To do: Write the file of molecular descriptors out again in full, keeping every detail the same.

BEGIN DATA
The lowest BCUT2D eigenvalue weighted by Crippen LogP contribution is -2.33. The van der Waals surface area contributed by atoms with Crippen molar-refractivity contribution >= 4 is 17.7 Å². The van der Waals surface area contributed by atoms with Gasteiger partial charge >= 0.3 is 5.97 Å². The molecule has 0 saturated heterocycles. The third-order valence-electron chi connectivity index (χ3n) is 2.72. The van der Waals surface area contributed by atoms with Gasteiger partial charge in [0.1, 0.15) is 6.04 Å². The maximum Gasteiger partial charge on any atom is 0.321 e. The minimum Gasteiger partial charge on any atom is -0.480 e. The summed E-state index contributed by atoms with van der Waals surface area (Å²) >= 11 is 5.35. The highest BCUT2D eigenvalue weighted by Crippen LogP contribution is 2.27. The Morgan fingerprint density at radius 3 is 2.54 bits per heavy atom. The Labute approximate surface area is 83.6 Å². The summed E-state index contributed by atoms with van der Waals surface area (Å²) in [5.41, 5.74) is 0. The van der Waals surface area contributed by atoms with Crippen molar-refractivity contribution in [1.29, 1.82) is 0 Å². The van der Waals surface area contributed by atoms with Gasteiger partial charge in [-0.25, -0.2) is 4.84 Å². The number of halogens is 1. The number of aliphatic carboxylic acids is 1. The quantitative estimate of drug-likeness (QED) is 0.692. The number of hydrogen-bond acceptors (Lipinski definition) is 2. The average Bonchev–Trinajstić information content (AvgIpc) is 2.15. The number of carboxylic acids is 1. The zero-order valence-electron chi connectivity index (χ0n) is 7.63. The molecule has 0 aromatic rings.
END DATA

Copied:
The lowest BCUT2D eigenvalue weighted by Crippen LogP contribution is -2.33. The van der Waals surface area contributed by atoms with Crippen molar-refractivity contribution >= 4 is 17.7 Å². The van der Waals surface area contributed by atoms with Gasteiger partial charge >= 0.3 is 5.97 Å². The molecule has 0 saturated heterocycles. The third-order valence-electron chi connectivity index (χ3n) is 2.72. The van der Waals surface area contributed by atoms with Gasteiger partial charge in [0.1, 0.15) is 6.04 Å². The maximum Gasteiger partial charge on any atom is 0.321 e. The minimum Gasteiger partial charge on any atom is -0.480 e. The summed E-state index contributed by atoms with van der Waals surface area (Å²) >= 11 is 5.35. The highest BCUT2D eigenvalue weighted by Crippen LogP contribution is 2.27. The Morgan fingerprint density at radius 3 is 2.54 bits per heavy atom. The Labute approximate surface area is 83.6 Å². The summed E-state index contributed by atoms with van der Waals surface area (Å²) in [5.41, 5.74) is 0. The van der Waals surface area contributed by atoms with Crippen molar-refractivity contribution in [1.29, 1.82) is 0 Å². The van der Waals surface area contributed by atoms with Gasteiger partial charge in [-0.25, -0.2) is 4.84 Å². The number of halogens is 1. The number of aliphatic carboxylic acids is 1. The quantitative estimate of drug-likeness (QED) is 0.692. The number of hydrogen-bond acceptors (Lipinski definition) is 2. The average Bonchev–Trinajstić information content (AvgIpc) is 2.15. The number of carboxylic acids is 1. The zero-order valence-electron chi connectivity index (χ0n) is 7.63. The molecule has 0 aromatic rings.